June 28, 2007

A Wedding Story

The wedding was an experience unlike any other wedding I’ve been to in my life and honestly I wasn’t expecting anything different.

The Kaftan’s were collected Saturday AM by Esther and we each got the exact dress we reserved. However my biggest fear was now a reality – THE SMELL. There is absolutely no way they cleaned that Kaftan from the night before. What to do? Remember this thing is a thick silk type material and “febreeze” exists only in the American memory banks here in Africa – “TIA”. I had no choice but to use the Palmolive (American, yeah) hand soap in my bathroom. I did my best to clean only the smelly bits but most of the dress ended up getting wet. I hung it in my window to dry for the next few hours. It didn’t matter it still smelled and was damp, not nice!

We went for pre-wedding drinks at our new spot La Ferma or The Horse as we have coined it. Not everyone “of course” just the “it” group. The others were late, as always, Compass (count on us to be late) Properties!! With a bottle of wine and vodka in the car we were off. The place was in the heart of Tetouan. Steve led the crew thru the very busy streets on a Saturday evening. He wasn’t sure he exactly remembered where it was since he had only been once and the groom was driving. He did an excellent job but along the way we lost 2 of the cars. It was tucked away literally in an alley.

It was now 8:30 and the groom was waiting for the Compass people to arrive before the wedding was in full swing. As we entered the place, hall (no clue what the name was) we were escorted to a section they had saved just for us. The room was full of women and children, various shapes and sizes wearing many colorful Kaftans. It was 95% women! Generally the men and women are put in separate rooms but they allowed all the Compass men to stay with us in what felt like our own “VIP” section. Everyone was staring as if we had just walked off the Red Carpet.

The music began and it was SO LOUD it was almost deafening. There were a group of musicians seated in a circle in the center of the room. Out of nowhere came a group of men with very unique looking instruments. The dancing started and did not stop for the rest of the night.

The bride was about to arrive. She makes several changes, 3-4, throughout the night depending on her wealth and the number of gowns she can afford. The very first time she appears she does not fully open her eyes. It is called “Hchouma” or shame. I don’t fully understand the tradition but it has something to do with her first gown being the most elaborate.

Most of us had not eaten all day awaiting a traditional Moroccan feast. Little did we know the only food we would get was pastry and some juice.

It may have been a blessing there was no open bar because the facilities were less then ideal. Imagine having to deal with the Kaftan and a hole in the floor – enough said!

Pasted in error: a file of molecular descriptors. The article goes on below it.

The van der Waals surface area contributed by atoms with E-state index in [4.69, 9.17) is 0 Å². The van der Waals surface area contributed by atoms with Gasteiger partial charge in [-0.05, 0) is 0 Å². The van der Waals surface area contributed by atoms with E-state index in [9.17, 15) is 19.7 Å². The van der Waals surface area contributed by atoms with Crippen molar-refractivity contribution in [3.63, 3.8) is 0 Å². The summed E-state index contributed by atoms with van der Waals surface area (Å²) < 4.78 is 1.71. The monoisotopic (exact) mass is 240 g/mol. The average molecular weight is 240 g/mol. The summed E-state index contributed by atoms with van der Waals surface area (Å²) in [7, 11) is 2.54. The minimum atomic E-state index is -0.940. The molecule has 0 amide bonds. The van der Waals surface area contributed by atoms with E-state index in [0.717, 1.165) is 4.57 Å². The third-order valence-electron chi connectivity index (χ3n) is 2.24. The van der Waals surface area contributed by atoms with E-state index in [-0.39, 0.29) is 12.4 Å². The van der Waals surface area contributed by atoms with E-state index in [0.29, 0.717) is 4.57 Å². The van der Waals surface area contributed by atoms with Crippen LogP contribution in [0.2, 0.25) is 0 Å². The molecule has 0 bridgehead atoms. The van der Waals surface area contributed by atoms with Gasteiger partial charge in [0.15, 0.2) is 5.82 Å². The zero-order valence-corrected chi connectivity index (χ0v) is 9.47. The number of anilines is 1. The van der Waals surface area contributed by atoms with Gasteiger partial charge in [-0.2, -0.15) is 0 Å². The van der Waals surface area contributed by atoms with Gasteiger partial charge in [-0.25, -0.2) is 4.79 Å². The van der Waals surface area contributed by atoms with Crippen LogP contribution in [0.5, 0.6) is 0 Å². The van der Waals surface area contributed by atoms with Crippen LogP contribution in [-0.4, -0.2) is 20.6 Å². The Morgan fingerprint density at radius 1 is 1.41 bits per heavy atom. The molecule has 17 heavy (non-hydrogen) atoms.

It must have been over 100 degrees in that spot. No open windows and no AC. Everyone was so hot and sweaty. I now understand why those Kaftans smell the way they do. The night progressed and the dancing continued. The bride appeared in her 2nd own.

I enjoyed a dance with a few of the Moroccan children and of course with the groom. That may been against tradition but no one stopped me so I guess it was OK. That was the extent of my dancing for the evening.

Every so often we would try and sneak outside for some fresh air and to fill the “water” bottle without being too rude. The Brits all smoke so they were running outside every 30mins. My Chevy was in front of the place decorated with flowers – classic! Could that lad in the photo pass for a “Petrole”, name unknown or forgotten at this point.

Brian decided to join the band for a quick set!

Steve was able to get an early dismissal pass from Khalid - 11:00pm, before gown #3.

My camera batteries had died at that point so it was perfect timing.

The minute Carla and I hit the car the Kaftans were ripped off and thrown in a pile in the backseat. It was back to The Horse for a few Casablanca’s and some pool.

I haven’t seen the groom since and my Chevy was returned without a scratch!

The Wedding Album-enjoy the photos.

Where are Jess and Erik you may ask? In America - Seattle to be exact....visiting friends & catching a game of the best baseball team EVER!

Just another day in my on-going Moroccan adventure.

1 comment:

xoussef said...

actually there are two slightly different words: Hshouma means shame, and heshma which means modesty and decency.
it's weird you weren't treated dinner, it's very important, at least in south. weddings traditions differ.
here a wedding without dinner would bring shame to the two families, and guests who remain till the morning are given breakfast too.
as for the smelly caftans, you can take them to a blanchisserie next time :) it's not expansive and if you insist they can clean them in one hour maximum.
anyway all girls look grate ^^